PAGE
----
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Hypoxemia is defined as an SaO2 of less than __% lasting for more than ___ seconds.
What is the only way to precisely control FiO2? (2 things)
- 1. must have a closed system with an airtight seal
- 2. must have separation of inspiration and expiration gasses
What % of patients experience severe hypoxia following surgery? (immediate post op)
Why are patients at risk of desaturating in the immediate post operative period?
(List as many things as you can think of!)
Reduction in FRC=atelectasis increases shunting
Decreased clearance of secretions
Shivering: increases O2 consumption: decreases mixed venous PO2
Inhibition of hypoxic pulmoinary vasoconstriction by anesthetics= V/Q Mismatch
Hypoventilation due to narcotics
Why does FRC fall in the immediate post operative period?
as a result of decreased chest wall recoil (from muscle relaxants and anesthesia)- compounded by use of 100% O2 and absorption atelectasis
What are possible causes of decreased clearance of secretions in the immediate post operative period?
- Decreased mucociliary clearance (ex. airway drying, ETT presence)
By what percentage can shivering increased O2 requirements post operatively?
up to 400%!!! holy smokes!!
How is the hypothalamus affected by general anesthesia? (specifically related to thermoregulation)
Hypothalamus is the thermoregulator of the body, GA affects the hypothalamus which will cause the patient to shiver postoperatively even if they're normothermic
Anesthesia gasses are drying.
Can contribute to cause of decreases clearance of secretions and subsequent desaturation risk in immediate post operative period
If a patient is being mechanically ventilated, and a blood gas shows an increase in CO2, what is your next action?
INCREASE your tidal volume! to INCREASE alveolar ventilation
What are some risk factors that predispose patients to hypoxemia in the early postoperative period?
- preexisting heart disease
- extremes of age
- thoracic and high abdominal surgeries
Why are elderly people at risk for hypoxemia in the early post-operative period?
Because the elderly have an increased closing capacity: their airways are more likely to close
Why are infants at risk for hypoxemia in the early post operative period?
- Infants have a SMALL FRC, so their airways are more prone to closure
- *consider surfactant status in premature infant as well
With a low flow oxygen delivery device, you have control over precise FiO2.
- FiO2 intake depends on entrained room air in balance with tidal volume.
Part inspiration from O2
device, part inspiration from room air
What are some examples of high flow devices?
- specially designed face masks
- oxygen nebulizers
- CPAP devices
Which oxygen delivery device has complete control over FiO2, inspiration, and expiration?
What are some examples of low flow devices?
- Nasal Cannula
- Face Mask
- Face Tent
How many L can be delivered with a nasal cannula?
What % FiO2 can be delivered with a nasal cannula?
- Denise: 25-30%
- Chart in Powerpoint: 24-66% (1-6L)
*all depends on amount of entrained air, a mouth breather will obviously have less than optimal Fi
What happens to the patient mucoa at >4L O2 delivery with a nasal cannula?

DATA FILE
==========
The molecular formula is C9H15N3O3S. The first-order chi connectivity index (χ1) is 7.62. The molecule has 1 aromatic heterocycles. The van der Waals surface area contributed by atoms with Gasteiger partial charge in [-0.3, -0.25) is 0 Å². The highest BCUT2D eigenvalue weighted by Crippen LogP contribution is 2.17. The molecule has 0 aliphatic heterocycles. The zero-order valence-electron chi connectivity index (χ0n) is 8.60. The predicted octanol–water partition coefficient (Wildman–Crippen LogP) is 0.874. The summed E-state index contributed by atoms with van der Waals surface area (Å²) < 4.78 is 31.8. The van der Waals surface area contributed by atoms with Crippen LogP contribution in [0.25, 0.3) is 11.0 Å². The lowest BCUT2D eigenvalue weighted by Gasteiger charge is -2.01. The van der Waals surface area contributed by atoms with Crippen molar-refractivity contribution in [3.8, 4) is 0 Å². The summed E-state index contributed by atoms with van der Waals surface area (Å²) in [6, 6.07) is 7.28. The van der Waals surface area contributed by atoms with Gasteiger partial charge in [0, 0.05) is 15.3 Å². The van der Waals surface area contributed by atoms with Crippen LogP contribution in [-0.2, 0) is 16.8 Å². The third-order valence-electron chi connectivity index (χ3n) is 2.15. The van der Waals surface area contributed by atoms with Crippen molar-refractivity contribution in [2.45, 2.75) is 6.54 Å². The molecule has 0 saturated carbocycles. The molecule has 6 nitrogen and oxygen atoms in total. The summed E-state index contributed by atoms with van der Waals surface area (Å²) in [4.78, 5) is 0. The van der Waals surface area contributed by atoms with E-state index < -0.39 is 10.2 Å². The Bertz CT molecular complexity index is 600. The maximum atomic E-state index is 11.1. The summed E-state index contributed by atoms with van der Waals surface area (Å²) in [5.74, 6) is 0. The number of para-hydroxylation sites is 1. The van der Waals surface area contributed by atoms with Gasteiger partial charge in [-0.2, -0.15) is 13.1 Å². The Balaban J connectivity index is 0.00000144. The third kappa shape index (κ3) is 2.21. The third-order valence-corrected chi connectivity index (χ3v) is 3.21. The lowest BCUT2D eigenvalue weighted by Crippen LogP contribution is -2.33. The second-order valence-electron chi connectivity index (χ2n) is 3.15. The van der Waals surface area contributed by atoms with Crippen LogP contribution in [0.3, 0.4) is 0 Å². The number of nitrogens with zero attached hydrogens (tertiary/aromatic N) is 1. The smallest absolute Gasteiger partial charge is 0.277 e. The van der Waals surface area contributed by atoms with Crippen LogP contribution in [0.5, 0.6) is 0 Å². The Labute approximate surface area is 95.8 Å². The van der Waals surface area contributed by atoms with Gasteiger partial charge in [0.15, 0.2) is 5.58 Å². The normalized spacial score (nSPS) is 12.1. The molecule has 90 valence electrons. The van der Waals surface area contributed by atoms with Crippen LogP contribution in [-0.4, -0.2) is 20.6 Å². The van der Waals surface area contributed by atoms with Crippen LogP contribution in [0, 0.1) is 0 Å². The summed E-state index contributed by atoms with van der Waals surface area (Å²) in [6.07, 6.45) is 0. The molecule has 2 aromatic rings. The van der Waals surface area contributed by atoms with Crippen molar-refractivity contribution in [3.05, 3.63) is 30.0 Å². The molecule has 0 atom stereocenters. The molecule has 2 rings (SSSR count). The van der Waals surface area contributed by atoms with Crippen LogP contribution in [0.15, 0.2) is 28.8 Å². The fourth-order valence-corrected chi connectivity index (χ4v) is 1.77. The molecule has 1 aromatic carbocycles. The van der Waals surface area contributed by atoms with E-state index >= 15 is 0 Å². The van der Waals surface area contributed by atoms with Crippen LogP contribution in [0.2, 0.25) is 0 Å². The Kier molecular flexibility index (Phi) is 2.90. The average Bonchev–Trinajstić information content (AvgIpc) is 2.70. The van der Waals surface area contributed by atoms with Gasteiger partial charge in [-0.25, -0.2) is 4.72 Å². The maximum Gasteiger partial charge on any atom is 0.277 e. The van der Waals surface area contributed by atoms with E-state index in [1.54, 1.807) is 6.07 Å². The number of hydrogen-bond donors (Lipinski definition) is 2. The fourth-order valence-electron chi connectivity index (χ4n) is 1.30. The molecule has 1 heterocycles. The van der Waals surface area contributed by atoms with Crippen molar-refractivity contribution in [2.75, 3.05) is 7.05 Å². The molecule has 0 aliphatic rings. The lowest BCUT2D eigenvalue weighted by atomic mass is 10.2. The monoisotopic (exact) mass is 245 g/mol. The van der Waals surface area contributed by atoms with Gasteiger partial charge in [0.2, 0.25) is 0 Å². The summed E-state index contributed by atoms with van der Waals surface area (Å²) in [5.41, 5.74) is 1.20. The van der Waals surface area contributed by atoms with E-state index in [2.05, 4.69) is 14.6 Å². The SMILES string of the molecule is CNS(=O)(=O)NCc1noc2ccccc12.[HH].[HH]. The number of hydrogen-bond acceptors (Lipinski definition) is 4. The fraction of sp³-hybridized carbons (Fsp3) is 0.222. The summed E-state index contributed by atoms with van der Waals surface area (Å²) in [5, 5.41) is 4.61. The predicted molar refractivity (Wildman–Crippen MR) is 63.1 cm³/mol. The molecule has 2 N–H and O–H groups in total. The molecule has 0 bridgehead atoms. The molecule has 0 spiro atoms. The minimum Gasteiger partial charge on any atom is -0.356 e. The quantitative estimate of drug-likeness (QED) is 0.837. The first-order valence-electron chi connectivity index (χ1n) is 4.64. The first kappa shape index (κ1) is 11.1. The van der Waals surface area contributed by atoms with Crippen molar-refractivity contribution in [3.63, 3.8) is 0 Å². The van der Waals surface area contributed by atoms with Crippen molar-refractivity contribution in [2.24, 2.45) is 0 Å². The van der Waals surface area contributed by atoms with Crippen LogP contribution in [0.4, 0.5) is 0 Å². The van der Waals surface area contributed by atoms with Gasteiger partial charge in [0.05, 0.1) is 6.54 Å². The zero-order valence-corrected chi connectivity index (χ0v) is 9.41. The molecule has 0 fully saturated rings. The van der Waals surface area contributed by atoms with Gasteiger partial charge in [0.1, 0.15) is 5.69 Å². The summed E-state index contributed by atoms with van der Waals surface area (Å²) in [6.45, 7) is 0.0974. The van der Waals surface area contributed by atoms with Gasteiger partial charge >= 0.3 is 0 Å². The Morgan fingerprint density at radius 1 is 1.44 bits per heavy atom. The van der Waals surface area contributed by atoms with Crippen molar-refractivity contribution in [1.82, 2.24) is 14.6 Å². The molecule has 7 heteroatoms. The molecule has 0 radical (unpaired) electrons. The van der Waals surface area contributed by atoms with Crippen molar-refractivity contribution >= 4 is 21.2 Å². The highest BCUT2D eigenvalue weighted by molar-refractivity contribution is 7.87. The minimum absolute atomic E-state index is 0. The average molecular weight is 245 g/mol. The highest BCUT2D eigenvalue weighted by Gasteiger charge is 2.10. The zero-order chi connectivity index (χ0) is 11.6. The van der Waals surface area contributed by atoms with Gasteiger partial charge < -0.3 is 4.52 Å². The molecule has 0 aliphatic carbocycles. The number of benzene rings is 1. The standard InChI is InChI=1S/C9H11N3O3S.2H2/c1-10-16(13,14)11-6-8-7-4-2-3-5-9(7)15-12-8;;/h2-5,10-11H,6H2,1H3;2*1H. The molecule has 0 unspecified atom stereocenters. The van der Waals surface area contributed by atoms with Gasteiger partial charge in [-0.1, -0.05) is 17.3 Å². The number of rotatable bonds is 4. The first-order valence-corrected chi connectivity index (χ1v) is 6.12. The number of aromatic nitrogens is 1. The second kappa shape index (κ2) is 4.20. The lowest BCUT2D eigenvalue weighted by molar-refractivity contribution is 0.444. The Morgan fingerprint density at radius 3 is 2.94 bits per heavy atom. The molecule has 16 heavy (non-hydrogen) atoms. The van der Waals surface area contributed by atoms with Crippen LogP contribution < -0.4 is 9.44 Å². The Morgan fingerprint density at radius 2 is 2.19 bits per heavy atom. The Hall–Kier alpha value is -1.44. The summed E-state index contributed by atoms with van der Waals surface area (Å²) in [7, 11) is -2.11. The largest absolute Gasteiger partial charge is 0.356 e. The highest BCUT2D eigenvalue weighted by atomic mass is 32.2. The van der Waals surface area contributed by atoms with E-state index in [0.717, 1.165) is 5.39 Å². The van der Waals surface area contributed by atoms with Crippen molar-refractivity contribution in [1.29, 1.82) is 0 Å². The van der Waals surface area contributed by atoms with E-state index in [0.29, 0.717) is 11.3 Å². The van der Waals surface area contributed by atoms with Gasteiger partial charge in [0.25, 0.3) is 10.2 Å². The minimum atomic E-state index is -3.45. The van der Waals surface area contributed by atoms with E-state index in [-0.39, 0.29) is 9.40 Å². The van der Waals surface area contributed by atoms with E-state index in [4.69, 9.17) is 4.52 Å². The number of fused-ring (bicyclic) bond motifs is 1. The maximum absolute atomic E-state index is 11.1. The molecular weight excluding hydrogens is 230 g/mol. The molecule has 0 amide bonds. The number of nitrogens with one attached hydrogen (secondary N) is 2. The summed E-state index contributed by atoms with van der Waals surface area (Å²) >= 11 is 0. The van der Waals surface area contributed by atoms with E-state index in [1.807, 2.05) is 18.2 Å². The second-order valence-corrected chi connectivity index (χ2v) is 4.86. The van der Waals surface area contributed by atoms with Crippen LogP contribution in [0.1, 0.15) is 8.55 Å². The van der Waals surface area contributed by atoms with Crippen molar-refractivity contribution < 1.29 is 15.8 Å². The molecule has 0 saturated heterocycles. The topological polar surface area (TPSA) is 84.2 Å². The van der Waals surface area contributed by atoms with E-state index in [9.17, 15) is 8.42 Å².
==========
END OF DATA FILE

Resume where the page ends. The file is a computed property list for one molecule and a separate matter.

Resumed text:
It dries out! (mucosal drying)
Benefits of a Nasal Cannula
Disadvantages of a Nasal Cannula
- no discomfort of a mask
- patient can eat with these on
- low maximum inspired concentration of O2
- Unpredictability of O2 concentration
How many L delivered in a simple face mask?
What % FiO2 in simple face mask?
Describe the appearance of a simple face mask.
*holes in the side from which a patient entrains air
Why can a nonrebreather delivery higher amount of FiO2 than a rebreather?
Same mask as a rebreather, but because of higher air flow the patient is breathing in delivery O2
and not rebreathing their own dead space.
What is the FiO2 delivered with a partial rebreather?
How many L can be delivered with a partial rebreather?
What FiO2 does a nonrebreather deliver?
What does a partial rebreathing mask look like?
- Same as nonrebreather.
- *Reservoir bag must be inflated for mask to work appropriately ;)
What L/min can a nonrebreather deliver?
True or False
With a partial rebreather, the patient is partially rebreathing dead space air that is caught in the reservoir bag along with delivery O2.
If you need more precision of O2 delivery than a low flow device is offering, you can use a:
- High flow device!
- mechanical ventilation :)
A valve attached to high flow devices controls the amount of:
High Flow devices use the _________ principle.
True or False
In a high flow device, you're more able to control the amount of FiO2 delivered and amount of air being entrained.
True or False:
In a partial rebreather, dead space is high in CO2.
Dead space in a patient using a nonrebreather is high in O2 and NOT CO2 because the air hasn't reached gas exchange.
What is the primary difference between a CPAP and BiPAP?
- CPAP:small positive pressure continuously applied to the airway
- BiPAP:differential pressure on inspiration AND expiration, pressure at end expiratory too- but pressure is higher for inspiratory than expiratory
Increase in PEEP may allow for _____ in O2 concentration.
Insituting PEEP may lessen the risk of oxygen toxicity
True or False
CPAP and BiPAP operate on the same mechanism as PEEP.
Increasing PEEP by 10 cm H2O would increase FRC by: